Power can be a wonderful thing, as Terry Eagleton told the DPR conference in 2008: wonderful and essential for the achievement of our best and most generous purposes. But it can also be abused.
A widespread abuse of power is to organise the social world into groups that are included and others that are excluded, using the discourse of the powerful group, like subtly barbed wire, to distinguish the insiders from the outsiders on the grounds of gender, ethnicity, age, wealth, sexuality, class and other grouping. Communities may then disintegrate. The excluded members may seek to be admitted to the privileged group by learning and adopting its discourse; or they may resist this assimilation and celebrate their difference in defiant counter-cultures of their own.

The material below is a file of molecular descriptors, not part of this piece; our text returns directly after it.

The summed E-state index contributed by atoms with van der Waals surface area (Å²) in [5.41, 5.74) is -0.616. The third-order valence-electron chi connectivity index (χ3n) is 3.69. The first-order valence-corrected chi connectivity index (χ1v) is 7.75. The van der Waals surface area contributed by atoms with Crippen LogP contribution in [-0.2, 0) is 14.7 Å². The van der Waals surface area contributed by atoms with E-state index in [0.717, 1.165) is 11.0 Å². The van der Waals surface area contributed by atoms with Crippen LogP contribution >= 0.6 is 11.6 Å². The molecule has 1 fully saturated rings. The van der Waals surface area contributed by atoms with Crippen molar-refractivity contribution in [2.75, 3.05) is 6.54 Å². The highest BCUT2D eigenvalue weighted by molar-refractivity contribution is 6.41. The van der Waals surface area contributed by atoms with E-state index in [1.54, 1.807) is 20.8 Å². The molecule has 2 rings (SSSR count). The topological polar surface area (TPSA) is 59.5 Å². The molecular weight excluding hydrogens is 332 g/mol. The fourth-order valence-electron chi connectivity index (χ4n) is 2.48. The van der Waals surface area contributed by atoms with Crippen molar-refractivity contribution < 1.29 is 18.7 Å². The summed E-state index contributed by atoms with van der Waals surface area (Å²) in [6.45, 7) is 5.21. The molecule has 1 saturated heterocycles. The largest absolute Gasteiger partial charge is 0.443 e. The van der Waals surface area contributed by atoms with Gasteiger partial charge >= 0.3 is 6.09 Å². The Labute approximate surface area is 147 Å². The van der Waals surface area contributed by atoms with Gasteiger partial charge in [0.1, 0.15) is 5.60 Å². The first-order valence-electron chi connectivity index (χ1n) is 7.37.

What is the scope of research, learning and teaching in this contested space? What knowledges and methodologies should be included or excluded, and why? These are the issues the conference will consider.
Exchanging words and papers is a powerful academic practice at the heart of DPR. But the conference is about the discourses of inclusion and exclusion, so images, music, performance, display, story-telling - the variously imaginative ways of sharing our understanding - must have their space. DPR13 will include the contributions of the creative and performing arts so that the conference tells and shows a freshly inclusive vision.